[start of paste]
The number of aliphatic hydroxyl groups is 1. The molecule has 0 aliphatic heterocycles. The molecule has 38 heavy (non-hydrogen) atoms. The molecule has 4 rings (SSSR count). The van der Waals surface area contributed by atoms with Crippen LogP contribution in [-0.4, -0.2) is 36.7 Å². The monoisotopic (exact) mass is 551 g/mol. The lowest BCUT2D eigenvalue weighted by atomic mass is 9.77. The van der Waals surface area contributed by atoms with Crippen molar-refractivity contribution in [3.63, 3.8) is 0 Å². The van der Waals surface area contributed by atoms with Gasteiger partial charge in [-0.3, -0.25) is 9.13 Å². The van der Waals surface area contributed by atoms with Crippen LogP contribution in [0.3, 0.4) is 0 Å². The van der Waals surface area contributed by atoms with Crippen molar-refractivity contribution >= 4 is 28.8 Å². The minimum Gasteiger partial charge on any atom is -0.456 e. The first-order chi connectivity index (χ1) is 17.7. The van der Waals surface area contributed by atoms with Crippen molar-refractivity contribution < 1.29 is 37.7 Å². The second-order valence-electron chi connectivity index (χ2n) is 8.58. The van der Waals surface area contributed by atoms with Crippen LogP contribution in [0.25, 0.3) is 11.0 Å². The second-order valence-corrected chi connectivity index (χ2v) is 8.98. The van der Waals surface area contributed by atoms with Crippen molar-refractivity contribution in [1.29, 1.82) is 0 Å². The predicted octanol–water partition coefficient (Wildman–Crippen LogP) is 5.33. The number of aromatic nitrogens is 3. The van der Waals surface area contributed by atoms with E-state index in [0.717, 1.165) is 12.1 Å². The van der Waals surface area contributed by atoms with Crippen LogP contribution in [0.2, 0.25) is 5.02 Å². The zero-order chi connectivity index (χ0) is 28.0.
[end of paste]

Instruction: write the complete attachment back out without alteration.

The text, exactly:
The number of aliphatic hydroxyl groups is 1. The molecule has 0 aliphatic heterocycles. The molecule has 38 heavy (non-hydrogen) atoms. The molecule has 4 rings (SSSR count). The van der Waals surface area contributed by atoms with Crippen LogP contribution in [-0.4, -0.2) is 36.7 Å². The monoisotopic (exact) mass is 551 g/mol. The lowest BCUT2D eigenvalue weighted by atomic mass is 9.77. The van der Waals surface area contributed by atoms with Crippen molar-refractivity contribution in [3.63, 3.8) is 0 Å². The van der Waals surface area contributed by atoms with Gasteiger partial charge in [-0.3, -0.25) is 9.13 Å². The van der Waals surface area contributed by atoms with Crippen LogP contribution in [0.3, 0.4) is 0 Å². The van der Waals surface area contributed by atoms with Crippen molar-refractivity contribution >= 4 is 28.8 Å². The minimum Gasteiger partial charge on any atom is -0.456 e. The first-order chi connectivity index (χ1) is 17.7. The van der Waals surface area contributed by atoms with Crippen molar-refractivity contribution < 1.29 is 37.7 Å². The second-order valence-electron chi connectivity index (χ2n) is 8.58. The van der Waals surface area contributed by atoms with Crippen LogP contribution in [0.25, 0.3) is 11.0 Å². The second-order valence-corrected chi connectivity index (χ2v) is 8.98. The van der Waals surface area contributed by atoms with Crippen molar-refractivity contribution in [1.29, 1.82) is 0 Å². The predicted octanol–water partition coefficient (Wildman–Crippen LogP) is 5.33. The number of aromatic nitrogens is 3. The van der Waals surface area contributed by atoms with E-state index in [0.717, 1.165) is 12.1 Å². The van der Waals surface area contributed by atoms with Crippen LogP contribution in [0.2, 0.25) is 5.02 Å². The zero-order chi connectivity index (χ0) is 28.0.